The Innocence Files - Netflix's limited series documents how bad forensics, faulty witness testimony, and misconduct by police and prosecutors let us down. SCOTT SHACKFORD
In its nearly 30 years of work, The Innocence Project has successfully overturned hundreds of wrongful convictions, often of people who had served decades in prison, some on death row. Across nine episodes, Netflix's The Innocence Files documents several of these cases, showing how bad forensics, faulty witness testimony, and misconduct by police and prosecutors let us down.
The limited series doesn't dedicate each episode to one unjustly imprisoned person's story; instead, it represents larger trends in the criminal justice system's problematic practices. The first three episodes focus on various innocent people convicted by controversial bite-mark forensics evidence that purports to prove that teeth, like fingerprints, can be used as unique identifiers.
The science of bite-mark forensics has since come under fire, and journalist Radley Balko reported on many of its flaws more than a decade ago in the pages of Reason. The series highlights the Innocence Project's work to free men in Mississippi convicted using the bogus practices and testimony of dentist Michael West.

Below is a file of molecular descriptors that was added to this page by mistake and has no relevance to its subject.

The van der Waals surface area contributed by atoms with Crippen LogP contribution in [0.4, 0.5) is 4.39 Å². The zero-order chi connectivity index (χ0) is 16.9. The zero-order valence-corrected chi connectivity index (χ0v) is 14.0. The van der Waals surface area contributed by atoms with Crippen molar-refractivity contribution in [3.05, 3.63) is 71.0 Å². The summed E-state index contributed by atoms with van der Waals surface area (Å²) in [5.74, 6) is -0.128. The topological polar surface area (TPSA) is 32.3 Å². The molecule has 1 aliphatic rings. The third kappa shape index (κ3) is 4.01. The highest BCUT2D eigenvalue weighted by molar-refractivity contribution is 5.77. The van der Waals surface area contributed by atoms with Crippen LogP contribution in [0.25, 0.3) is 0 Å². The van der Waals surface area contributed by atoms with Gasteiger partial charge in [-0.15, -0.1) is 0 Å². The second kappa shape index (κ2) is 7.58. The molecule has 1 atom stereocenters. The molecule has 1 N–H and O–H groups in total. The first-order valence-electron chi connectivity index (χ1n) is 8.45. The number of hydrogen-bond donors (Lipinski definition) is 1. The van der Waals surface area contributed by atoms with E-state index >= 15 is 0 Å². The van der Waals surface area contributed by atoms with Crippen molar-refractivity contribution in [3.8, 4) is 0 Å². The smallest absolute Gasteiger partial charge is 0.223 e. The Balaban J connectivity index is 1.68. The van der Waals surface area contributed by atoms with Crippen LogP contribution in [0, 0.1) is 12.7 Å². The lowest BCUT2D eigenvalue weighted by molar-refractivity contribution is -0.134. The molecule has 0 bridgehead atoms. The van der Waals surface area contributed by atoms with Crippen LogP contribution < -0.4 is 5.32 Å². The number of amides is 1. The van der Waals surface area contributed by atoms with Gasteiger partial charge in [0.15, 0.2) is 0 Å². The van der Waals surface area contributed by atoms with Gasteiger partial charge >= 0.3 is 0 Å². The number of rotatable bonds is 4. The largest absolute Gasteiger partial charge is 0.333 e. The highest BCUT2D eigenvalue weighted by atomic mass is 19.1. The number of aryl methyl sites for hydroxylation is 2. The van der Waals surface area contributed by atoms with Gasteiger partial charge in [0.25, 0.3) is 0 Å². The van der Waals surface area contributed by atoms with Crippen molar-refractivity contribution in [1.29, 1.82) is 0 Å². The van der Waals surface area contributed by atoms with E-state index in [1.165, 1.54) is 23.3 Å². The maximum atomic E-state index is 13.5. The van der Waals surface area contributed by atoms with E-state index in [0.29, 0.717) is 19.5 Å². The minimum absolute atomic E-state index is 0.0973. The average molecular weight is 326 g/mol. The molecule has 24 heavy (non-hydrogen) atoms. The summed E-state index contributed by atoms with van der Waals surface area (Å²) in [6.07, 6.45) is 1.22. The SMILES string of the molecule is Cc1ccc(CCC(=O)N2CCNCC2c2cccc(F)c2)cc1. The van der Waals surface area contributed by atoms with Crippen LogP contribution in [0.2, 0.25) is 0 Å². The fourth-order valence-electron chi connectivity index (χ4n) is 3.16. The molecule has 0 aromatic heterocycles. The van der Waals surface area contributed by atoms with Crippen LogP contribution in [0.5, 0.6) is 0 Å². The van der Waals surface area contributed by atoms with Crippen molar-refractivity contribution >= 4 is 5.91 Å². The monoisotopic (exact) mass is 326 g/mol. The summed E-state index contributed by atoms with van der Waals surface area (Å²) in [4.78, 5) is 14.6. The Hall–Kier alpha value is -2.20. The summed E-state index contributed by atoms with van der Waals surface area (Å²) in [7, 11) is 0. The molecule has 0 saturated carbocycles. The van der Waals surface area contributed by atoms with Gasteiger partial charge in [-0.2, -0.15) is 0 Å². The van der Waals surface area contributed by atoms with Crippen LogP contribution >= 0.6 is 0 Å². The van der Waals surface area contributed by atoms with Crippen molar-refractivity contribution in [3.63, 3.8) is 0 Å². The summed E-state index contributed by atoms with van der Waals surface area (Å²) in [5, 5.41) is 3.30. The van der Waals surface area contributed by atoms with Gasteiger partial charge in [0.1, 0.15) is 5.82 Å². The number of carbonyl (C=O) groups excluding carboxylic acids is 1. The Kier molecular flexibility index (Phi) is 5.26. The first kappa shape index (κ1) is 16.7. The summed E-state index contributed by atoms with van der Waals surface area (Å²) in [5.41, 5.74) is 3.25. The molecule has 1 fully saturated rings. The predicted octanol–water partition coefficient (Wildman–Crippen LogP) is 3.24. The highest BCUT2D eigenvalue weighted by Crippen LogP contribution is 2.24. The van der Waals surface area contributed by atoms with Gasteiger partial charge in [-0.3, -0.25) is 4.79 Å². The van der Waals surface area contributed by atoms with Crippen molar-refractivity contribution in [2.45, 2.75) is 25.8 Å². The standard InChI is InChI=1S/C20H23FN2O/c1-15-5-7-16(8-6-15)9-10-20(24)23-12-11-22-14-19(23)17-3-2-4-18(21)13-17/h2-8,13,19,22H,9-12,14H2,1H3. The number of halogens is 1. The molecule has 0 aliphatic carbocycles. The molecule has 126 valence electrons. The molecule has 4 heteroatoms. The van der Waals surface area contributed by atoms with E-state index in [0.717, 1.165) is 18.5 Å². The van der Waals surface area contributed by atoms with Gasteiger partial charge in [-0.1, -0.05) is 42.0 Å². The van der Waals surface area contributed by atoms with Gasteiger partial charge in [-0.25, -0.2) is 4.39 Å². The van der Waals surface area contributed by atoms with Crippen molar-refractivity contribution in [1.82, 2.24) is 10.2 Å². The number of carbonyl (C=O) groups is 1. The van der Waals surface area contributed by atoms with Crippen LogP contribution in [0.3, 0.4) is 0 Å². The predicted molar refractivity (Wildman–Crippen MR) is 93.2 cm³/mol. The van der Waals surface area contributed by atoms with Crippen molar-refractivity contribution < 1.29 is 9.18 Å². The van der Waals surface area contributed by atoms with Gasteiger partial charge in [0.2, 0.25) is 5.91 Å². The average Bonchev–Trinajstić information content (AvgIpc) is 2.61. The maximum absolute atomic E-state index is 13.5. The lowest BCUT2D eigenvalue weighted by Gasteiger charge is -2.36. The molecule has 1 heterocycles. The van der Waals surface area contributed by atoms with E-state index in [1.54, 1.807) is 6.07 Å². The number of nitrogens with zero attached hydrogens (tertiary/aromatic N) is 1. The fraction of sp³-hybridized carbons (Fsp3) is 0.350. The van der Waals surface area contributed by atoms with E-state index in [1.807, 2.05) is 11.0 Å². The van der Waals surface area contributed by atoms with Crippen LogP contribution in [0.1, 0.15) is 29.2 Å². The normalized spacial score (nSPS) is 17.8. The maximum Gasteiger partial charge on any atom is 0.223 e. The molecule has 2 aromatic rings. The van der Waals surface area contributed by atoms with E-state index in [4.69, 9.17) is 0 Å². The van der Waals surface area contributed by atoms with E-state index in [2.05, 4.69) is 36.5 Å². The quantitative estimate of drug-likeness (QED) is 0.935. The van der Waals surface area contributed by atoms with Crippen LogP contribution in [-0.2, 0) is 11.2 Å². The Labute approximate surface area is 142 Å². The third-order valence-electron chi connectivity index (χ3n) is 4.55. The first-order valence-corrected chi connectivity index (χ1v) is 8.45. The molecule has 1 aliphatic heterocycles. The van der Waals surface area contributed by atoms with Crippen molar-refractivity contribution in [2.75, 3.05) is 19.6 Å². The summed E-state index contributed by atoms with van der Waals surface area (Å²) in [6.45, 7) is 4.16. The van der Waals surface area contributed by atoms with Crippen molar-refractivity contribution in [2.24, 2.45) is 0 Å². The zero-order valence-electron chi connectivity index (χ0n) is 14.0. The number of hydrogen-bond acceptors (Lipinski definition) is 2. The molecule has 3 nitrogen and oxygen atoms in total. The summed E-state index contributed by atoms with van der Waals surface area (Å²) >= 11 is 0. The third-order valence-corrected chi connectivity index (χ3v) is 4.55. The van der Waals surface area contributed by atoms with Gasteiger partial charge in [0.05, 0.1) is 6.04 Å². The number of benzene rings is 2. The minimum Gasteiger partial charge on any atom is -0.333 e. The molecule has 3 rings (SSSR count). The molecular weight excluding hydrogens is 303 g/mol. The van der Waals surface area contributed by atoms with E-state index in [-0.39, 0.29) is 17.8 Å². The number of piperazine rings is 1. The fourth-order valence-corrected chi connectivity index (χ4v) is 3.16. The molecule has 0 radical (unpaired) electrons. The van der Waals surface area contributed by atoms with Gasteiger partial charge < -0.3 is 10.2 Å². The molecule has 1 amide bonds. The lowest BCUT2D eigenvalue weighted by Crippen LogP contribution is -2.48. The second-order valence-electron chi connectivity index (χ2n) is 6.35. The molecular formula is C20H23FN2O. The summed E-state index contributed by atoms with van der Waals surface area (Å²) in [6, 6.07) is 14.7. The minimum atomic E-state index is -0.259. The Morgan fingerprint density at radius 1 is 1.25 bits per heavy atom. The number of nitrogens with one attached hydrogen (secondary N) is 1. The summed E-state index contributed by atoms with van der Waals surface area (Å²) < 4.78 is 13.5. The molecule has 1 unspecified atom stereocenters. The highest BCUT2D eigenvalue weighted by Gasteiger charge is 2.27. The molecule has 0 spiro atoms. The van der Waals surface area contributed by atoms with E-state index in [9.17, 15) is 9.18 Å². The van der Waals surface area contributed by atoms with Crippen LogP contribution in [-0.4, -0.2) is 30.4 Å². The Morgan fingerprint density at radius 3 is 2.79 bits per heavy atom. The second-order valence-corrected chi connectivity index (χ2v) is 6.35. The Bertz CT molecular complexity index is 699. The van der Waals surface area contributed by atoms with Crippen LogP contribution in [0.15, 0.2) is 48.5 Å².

West himself agreed to be interviewed for the series, either oblivious or unconcerned that his surly defensiveness undermines the credibility of bite-mark evidence. Of course, that credibility was already in tatters after numerous exonerations of people he helped convict.
The series also heads over to Lynwood, California, to show a more old-fashioned form of criminal justice corruption: A group of Los Angeles Sheriff's Department officers, faced with gang violence in the early 1990s, pressured teen witnesses to identify one Franky Carrillo as the man responsible for a drive-by shooting. Someone else was responsible, and the witnesses eventually recanted.
These cases and more are masterfully explained for anybody who might have been led astray by the pat "science" of courtroom dramas or the naive belief that cops and prosecutors can be relied on to follow the rules when trying to get a conviction.
PO1 (Join to see) I have mentioned this before on Rally Point: my late Adored father, The Hon. James Sloane Higgins was a Federal Administrative Law Judge. Prior to that, my late Beloved father was a civil defense lawyer.